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The RANSOMED of the LORD jhall return, and come to Zion with Songs.
ISAIAH. And they sang as it were a New Song before the
Throne--and no Man could learn that Song, but the REDE MED. ·
THE EIGHTH EDITION
and by all other Bookfellers.
which is now presented to the Public, is not intended to fupersede Dr. Watts's Psalms and Hymns, in any congregation, but to serve as a Supplement to them: The praise of those incomparable works, has long been great in the British Churches, and will probably continue so to be, while any relish for evangelical truth, or experimental religion, remains.
Indeed, a considerable part of them must have become useless, not to say obnoxious, in those congregations where the new fcbeme has been adopted, or Arian and Socinian Hercsics imbibeil. For the doctrines of Man's APOSTASY FROM GOD--THE ATONEMENT AND RIGHTEOUSNESS OF CHRIST--THE PROPER DIVINITY OF OUR SAVIOUR,
and THE WORK OF JEHOVAH THE SptRIT, are uniformly maintained in them; though disdained and exploded by a fet of men in this day, who arrogantly assume the title of rational Dissenters.
But the persons for whose use this Collection is formed, are content with the old religion--the religion of the Reformation--the religion of the Bible. They look upon the peculiar doctrines of the Gospel, not as matters of fpeculation merely, but as effential to faith, comfort, and holiness. They consider the praise of Christ, their atoning facrifice, and their redeeming God, as a grand and delightful part of religious worship, in their present militant state ; and what they hope will be their eternal employment in the heavenly world.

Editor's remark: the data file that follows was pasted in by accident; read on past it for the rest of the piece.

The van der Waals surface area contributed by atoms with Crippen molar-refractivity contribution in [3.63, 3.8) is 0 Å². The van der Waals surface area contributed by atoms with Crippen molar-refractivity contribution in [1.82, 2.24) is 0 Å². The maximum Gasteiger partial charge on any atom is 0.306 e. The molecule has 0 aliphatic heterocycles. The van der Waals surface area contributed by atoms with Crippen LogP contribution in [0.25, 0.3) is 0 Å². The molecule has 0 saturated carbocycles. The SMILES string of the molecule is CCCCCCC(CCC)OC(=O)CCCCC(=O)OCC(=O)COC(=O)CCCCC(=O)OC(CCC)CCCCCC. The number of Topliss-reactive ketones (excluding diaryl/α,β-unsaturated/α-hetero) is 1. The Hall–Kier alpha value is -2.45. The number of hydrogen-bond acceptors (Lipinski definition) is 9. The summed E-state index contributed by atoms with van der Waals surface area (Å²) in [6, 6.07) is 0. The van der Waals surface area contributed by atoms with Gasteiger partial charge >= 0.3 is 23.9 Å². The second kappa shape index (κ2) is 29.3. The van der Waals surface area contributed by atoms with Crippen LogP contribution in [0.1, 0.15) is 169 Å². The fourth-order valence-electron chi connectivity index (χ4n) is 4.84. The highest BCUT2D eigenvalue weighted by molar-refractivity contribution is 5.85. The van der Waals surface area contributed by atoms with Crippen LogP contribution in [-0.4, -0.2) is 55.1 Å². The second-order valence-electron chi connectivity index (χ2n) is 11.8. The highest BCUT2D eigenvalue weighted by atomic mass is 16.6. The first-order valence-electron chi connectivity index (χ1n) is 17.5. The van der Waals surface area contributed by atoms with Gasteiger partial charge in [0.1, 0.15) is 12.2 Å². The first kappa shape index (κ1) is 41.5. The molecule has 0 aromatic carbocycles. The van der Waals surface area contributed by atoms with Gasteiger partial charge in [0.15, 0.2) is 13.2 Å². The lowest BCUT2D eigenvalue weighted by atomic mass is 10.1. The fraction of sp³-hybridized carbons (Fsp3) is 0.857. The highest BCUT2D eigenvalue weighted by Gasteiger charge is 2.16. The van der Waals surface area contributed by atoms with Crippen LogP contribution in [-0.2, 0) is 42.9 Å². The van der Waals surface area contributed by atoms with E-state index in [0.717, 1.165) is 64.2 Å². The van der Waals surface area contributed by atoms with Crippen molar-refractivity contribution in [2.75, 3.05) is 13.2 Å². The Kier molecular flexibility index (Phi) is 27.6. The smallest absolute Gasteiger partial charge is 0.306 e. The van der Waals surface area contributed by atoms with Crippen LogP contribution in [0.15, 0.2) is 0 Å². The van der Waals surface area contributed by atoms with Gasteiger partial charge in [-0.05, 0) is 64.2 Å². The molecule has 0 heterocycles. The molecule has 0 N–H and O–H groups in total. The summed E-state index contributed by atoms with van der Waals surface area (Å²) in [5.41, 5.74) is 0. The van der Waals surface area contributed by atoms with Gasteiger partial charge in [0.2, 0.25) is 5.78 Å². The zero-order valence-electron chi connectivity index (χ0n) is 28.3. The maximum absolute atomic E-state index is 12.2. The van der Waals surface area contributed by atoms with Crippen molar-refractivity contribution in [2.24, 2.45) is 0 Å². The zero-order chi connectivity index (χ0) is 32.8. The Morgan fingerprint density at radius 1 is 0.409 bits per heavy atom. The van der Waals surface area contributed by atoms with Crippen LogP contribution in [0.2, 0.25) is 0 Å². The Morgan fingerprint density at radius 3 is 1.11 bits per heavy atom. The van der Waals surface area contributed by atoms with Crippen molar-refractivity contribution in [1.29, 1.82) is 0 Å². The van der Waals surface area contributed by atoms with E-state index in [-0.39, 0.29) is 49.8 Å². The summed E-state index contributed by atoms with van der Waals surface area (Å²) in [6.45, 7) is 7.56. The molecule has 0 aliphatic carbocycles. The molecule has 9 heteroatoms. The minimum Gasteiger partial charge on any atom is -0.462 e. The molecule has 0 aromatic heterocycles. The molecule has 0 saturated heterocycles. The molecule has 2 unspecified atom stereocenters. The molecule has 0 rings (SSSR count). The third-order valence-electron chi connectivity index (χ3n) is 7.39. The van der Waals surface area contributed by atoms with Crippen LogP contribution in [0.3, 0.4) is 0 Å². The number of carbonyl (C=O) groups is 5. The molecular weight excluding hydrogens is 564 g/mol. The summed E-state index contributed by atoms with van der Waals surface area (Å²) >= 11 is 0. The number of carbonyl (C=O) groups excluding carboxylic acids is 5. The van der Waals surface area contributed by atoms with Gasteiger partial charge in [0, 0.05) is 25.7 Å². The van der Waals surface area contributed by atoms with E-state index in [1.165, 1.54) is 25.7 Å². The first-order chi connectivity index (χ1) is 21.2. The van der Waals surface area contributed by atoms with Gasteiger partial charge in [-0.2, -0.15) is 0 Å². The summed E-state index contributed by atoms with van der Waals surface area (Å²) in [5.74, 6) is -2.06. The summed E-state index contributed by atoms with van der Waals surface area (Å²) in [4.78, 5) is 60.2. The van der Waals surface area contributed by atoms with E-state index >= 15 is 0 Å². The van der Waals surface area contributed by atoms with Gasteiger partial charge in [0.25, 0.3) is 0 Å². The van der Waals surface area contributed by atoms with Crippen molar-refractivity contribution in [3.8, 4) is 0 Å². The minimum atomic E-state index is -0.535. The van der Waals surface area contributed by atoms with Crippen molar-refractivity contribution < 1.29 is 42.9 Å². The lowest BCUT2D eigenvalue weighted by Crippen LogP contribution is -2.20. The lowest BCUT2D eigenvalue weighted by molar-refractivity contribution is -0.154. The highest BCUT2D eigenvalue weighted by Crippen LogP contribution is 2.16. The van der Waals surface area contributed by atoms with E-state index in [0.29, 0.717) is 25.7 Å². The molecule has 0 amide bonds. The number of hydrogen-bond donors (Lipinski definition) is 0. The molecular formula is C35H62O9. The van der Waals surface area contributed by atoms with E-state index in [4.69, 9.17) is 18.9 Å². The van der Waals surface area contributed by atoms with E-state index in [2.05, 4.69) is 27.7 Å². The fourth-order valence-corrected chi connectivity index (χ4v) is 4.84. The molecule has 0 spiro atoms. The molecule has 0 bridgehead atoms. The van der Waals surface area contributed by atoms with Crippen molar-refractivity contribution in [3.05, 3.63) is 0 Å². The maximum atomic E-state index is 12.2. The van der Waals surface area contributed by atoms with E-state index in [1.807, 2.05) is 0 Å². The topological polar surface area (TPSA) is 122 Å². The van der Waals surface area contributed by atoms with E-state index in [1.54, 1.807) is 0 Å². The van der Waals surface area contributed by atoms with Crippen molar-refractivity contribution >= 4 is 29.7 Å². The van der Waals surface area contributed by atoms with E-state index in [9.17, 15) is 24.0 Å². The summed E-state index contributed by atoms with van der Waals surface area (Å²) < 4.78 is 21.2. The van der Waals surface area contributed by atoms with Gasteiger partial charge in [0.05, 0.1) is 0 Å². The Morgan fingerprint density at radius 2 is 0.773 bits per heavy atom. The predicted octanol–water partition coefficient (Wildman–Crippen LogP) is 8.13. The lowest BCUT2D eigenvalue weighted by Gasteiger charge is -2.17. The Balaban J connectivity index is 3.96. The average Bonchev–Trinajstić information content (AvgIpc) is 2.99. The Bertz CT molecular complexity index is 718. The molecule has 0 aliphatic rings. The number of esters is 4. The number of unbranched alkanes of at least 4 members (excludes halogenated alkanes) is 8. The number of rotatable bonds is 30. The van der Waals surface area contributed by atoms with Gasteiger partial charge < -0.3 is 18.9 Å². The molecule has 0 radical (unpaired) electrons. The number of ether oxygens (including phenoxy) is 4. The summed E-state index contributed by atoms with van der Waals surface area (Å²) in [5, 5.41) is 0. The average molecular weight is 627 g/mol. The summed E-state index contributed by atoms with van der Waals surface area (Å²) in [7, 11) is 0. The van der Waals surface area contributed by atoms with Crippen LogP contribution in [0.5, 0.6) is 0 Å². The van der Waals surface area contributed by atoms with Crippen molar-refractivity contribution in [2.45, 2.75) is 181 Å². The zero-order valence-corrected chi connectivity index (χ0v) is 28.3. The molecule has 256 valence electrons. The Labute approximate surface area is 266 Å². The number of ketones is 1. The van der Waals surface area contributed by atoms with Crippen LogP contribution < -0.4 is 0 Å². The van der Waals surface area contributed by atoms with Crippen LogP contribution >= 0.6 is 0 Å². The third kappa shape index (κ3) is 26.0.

Since the death of Dr. Watts, seve. ral eminent and pious authors, animated by his exaniple and success, have contributed to enlarge and enrich our fund of sacred poetry : Among these are the tefpectable names of Doddridge, Newton.
Hart, Wesleys, Cowper, Toplady, and Cennick. From their publications, chiefly, the following Hymns are selected. Some are taken from anonymous writers, and a few were never printed before. The initial letter of the author's name (when known), is affixed to each Hymn, except where the Editor has taken the liberty of making such alterations as affected the sense.
To enjoy the labours of such excellent writers-to introduce a larger variety of musical measures and tunes-to do this at a small expence—and without laying aside Dr. Watts, were motives for compiling this volume, and publishing it as a Supplement.
May He, who inspires, hears, and accepts the praises of Zion, smile on the attempt, and make it useful to serious Christians of all denominations.
Nov. 20, 1784.